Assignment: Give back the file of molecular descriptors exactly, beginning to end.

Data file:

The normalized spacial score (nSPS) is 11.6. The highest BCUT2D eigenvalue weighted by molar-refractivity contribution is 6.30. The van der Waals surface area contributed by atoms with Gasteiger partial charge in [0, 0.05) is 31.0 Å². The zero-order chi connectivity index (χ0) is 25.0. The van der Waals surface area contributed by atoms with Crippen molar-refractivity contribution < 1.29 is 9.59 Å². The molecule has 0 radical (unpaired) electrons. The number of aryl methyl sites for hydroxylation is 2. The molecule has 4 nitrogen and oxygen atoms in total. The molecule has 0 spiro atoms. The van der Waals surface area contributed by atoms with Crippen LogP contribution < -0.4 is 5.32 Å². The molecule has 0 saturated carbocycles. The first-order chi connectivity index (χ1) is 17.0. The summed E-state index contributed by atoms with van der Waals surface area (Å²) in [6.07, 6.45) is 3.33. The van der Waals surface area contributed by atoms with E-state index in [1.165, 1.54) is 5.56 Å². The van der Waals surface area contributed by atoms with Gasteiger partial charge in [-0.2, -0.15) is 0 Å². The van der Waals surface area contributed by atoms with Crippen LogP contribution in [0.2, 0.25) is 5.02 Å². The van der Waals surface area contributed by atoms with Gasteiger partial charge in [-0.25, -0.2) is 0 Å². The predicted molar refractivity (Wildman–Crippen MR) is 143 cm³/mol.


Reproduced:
The normalized spacial score (nSPS) is 11.6. The highest BCUT2D eigenvalue weighted by molar-refractivity contribution is 6.30. The van der Waals surface area contributed by atoms with Gasteiger partial charge in [0, 0.05) is 31.0 Å². The zero-order chi connectivity index (χ0) is 25.0. The van der Waals surface area contributed by atoms with Crippen molar-refractivity contribution < 1.29 is 9.59 Å². The molecule has 0 radical (unpaired) electrons. The number of aryl methyl sites for hydroxylation is 2. The molecule has 4 nitrogen and oxygen atoms in total. The molecule has 0 spiro atoms. The van der Waals surface area contributed by atoms with Crippen LogP contribution < -0.4 is 5.32 Å². The molecule has 0 saturated carbocycles. The first-order chi connectivity index (χ1) is 17.0. The summed E-state index contributed by atoms with van der Waals surface area (Å²) in [6.07, 6.45) is 3.33. The van der Waals surface area contributed by atoms with E-state index in [1.165, 1.54) is 5.56 Å². The van der Waals surface area contributed by atoms with Gasteiger partial charge in [-0.2, -0.15) is 0 Å². The van der Waals surface area contributed by atoms with Crippen LogP contribution in [0.2, 0.25) is 5.02 Å². The van der Waals surface area contributed by atoms with Gasteiger partial charge in [-0.25, -0.2) is 0 Å². The predicted molar refractivity (Wildman–Crippen MR) is 143 cm³/mol.